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A Layman’s Guide to New York State Employment Rights

As an employee in the State of New York, you have the right to expect certain things from your employer.

You might have negotiated certain rights through an individual contract. You might be part of a union that does the negotiating on your behalf. There are federal laws in place to also protect employee rights.

You should also expect that New York state employment rights are in place to protect your interests as an employee.

Read on to learn about some of these New York state employee rights.

Wages and Hours

If you get yourself to work every day you want to know what you will be paid for showing up. You also want to make sure your employer is abiding by those laws.

In New York, there are minimum wage laws in place. These laws include:

  • New York City employees must be paid at least $15 per hour
  • Long Island and Westchester County currently between $13 and $14 per hour
  • Long Island and Westchester County must be to $15 by December 31, 2021
  • Rest of New York state is between $11.80 and $12.50

Outside of New York City, Long Island and Westchester County must reach $12.50 per hour by December 31, 2020.

Workers who work more than 40 hours per week as an hourly employee should be paid 1 1/2 times their normal pay rate. So, if you currently make $15 per hour and work over the 40 hours, your pay rate jumps to $22.50 per hour for hours above 40 hours.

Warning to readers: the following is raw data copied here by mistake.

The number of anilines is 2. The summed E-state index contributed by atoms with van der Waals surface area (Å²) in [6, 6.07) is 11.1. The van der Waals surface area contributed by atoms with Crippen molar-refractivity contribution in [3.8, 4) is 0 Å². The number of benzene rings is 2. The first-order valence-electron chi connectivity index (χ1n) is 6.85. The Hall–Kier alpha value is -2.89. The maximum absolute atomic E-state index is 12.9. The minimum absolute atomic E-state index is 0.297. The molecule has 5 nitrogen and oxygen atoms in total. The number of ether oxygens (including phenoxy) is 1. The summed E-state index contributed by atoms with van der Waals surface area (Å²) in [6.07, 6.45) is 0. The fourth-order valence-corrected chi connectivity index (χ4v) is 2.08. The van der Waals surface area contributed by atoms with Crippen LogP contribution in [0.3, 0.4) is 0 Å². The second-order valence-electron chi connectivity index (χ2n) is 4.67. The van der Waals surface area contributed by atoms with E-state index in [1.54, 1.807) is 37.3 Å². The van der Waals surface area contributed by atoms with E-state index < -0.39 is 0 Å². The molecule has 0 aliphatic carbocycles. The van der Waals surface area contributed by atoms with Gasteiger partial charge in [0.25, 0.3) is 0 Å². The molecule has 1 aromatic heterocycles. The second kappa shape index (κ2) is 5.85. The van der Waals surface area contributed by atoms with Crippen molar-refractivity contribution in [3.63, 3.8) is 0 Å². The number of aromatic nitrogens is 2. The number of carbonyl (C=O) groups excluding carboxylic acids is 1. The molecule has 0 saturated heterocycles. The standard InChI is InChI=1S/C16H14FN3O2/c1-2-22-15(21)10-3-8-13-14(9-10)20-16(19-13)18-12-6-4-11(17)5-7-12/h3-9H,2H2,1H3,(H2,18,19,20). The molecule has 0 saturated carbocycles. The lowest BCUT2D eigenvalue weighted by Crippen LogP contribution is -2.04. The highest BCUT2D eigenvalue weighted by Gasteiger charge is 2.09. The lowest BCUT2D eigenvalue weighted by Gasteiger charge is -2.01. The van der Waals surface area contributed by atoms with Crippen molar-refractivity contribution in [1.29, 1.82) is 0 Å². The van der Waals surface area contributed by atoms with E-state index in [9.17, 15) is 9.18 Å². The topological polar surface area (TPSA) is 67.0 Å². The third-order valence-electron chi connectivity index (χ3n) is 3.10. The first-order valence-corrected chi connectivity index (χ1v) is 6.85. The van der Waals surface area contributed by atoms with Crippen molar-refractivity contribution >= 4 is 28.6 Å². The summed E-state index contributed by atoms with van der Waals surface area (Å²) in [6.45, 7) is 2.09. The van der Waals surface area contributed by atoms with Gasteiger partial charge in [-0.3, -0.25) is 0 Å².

If part of your pay scale is made in tips, the laws are different and employers may not have to pay you the minimum wage listed here.

Workplace Expectations

Workers should be able to go into work and expect a safe and healthy workplace. Your employer must create a safe workplace for you to perform your job.

You should expect to be given a 30-minute break if you work a minimum of 6 hours. However, your employer does not have to pay you for this break.

Employees should also expect their employers to create a discrimination-free work environment. This includes things like:

  • Age
  • Alienage or Citizenship Status
  • Disability or Perceived Disability
  • Sex, Gender, or Gender Identity
  • Marital or Partnership Status
  • National Origin
  • Pregnancy
  • Race
  • Religion/Creed
  • Sexual Orientation

Employees also have the right to join with other employees or the right to organize to address workplace concerns without the worry of retaliation.

Worker Benefits

Employers are not required to offer employees health insurance benefits. The Affordable Care Act does inflict tax penalties on employers who have more than 50 employees if they don’t offer health insurance benefits.

The State of New York also requires employers to carry workers’ compensation insurance. NY workers comp benefits help to protect both you and the employer’s rights if you are injured or become ill on the job.

New York does not require employers to offer sick time to employees. There are a few exceptions.

If you work in New York City for more than 80 hours per year, you can earn up to 40 hours of sick leave a year.

Federal law also allows up to 12 weeks of unpaid leave time through FMLA laws.

Understanding Your New York State Employment Rights

If you are a worker in New York, it’s important that you know your rights. Understanding New York state employment rights can make sure you are paid correctly, safe on the job and can perform your job as expected.

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